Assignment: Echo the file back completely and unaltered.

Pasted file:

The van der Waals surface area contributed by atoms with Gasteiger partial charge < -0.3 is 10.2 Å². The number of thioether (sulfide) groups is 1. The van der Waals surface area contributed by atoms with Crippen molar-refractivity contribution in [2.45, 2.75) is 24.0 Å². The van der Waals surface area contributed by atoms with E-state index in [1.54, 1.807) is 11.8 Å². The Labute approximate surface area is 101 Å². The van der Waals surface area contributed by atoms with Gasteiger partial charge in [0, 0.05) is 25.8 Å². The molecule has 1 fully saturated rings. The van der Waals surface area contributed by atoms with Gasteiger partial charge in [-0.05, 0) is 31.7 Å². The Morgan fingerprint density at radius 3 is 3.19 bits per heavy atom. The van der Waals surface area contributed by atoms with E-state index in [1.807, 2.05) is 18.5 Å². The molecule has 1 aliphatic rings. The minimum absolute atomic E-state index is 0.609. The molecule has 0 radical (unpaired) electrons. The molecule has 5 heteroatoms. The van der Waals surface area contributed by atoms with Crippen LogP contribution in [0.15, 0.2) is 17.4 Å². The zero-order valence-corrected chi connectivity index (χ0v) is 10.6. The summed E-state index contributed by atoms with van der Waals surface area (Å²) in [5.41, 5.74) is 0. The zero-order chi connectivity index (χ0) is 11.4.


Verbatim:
The van der Waals surface area contributed by atoms with Gasteiger partial charge < -0.3 is 10.2 Å². The number of thioether (sulfide) groups is 1. The van der Waals surface area contributed by atoms with Crippen molar-refractivity contribution in [2.45, 2.75) is 24.0 Å². The van der Waals surface area contributed by atoms with E-state index in [1.54, 1.807) is 11.8 Å². The Labute approximate surface area is 101 Å². The van der Waals surface area contributed by atoms with Gasteiger partial charge in [0, 0.05) is 25.8 Å². The molecule has 1 fully saturated rings. The van der Waals surface area contributed by atoms with Gasteiger partial charge in [-0.05, 0) is 31.7 Å². The Morgan fingerprint density at radius 3 is 3.19 bits per heavy atom. The van der Waals surface area contributed by atoms with E-state index in [1.807, 2.05) is 18.5 Å². The molecule has 1 aliphatic rings. The minimum absolute atomic E-state index is 0.609. The molecule has 0 radical (unpaired) electrons. The molecule has 5 heteroatoms. The van der Waals surface area contributed by atoms with Crippen LogP contribution in [0.15, 0.2) is 17.4 Å². The zero-order valence-corrected chi connectivity index (χ0v) is 10.6. The summed E-state index contributed by atoms with van der Waals surface area (Å²) in [5.41, 5.74) is 0. The zero-order chi connectivity index (χ0) is 11.4.